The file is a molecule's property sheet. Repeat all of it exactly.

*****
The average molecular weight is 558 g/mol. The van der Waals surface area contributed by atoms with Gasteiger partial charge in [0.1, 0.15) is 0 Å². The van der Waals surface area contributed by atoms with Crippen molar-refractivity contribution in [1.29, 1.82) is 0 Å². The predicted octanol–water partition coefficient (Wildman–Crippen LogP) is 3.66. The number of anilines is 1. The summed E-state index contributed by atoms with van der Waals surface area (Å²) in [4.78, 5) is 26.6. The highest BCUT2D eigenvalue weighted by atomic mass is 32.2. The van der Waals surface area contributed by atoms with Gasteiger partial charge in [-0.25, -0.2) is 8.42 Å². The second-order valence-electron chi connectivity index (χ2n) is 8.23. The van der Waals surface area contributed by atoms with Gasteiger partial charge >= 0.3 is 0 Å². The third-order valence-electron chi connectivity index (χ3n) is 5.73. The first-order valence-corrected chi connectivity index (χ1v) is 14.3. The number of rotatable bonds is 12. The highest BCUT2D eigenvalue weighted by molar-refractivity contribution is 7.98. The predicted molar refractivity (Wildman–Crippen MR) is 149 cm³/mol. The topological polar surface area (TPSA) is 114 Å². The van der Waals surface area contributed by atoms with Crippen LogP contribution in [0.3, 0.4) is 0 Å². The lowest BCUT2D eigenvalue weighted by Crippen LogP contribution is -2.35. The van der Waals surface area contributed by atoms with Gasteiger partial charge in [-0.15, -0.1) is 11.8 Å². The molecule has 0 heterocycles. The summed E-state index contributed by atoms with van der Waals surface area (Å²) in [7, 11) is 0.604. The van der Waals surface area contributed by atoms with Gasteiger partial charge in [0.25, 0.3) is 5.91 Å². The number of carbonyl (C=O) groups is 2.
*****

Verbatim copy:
The average molecular weight is 558 g/mol. The van der Waals surface area contributed by atoms with Gasteiger partial charge in [0.1, 0.15) is 0 Å². The van der Waals surface area contributed by atoms with Crippen molar-refractivity contribution in [1.29, 1.82) is 0 Å². The predicted octanol–water partition coefficient (Wildman–Crippen LogP) is 3.66. The number of anilines is 1. The summed E-state index contributed by atoms with van der Waals surface area (Å²) in [4.78, 5) is 26.6. The highest BCUT2D eigenvalue weighted by atomic mass is 32.2. The van der Waals surface area contributed by atoms with Gasteiger partial charge in [-0.25, -0.2) is 8.42 Å². The second-order valence-electron chi connectivity index (χ2n) is 8.23. The van der Waals surface area contributed by atoms with Gasteiger partial charge >= 0.3 is 0 Å². The third-order valence-electron chi connectivity index (χ3n) is 5.73. The first-order valence-corrected chi connectivity index (χ1v) is 14.3. The number of rotatable bonds is 12. The highest BCUT2D eigenvalue weighted by molar-refractivity contribution is 7.98. The predicted molar refractivity (Wildman–Crippen MR) is 149 cm³/mol. The topological polar surface area (TPSA) is 114 Å². The van der Waals surface area contributed by atoms with Crippen LogP contribution in [0.3, 0.4) is 0 Å². The lowest BCUT2D eigenvalue weighted by Crippen LogP contribution is -2.35. The van der Waals surface area contributed by atoms with Gasteiger partial charge in [-0.15, -0.1) is 11.8 Å². The molecule has 0 heterocycles. The summed E-state index contributed by atoms with van der Waals surface area (Å²) in [7, 11) is 0.604. The van der Waals surface area contributed by atoms with Gasteiger partial charge in [0.25, 0.3) is 5.91 Å². The number of carbonyl (C=O) groups is 2.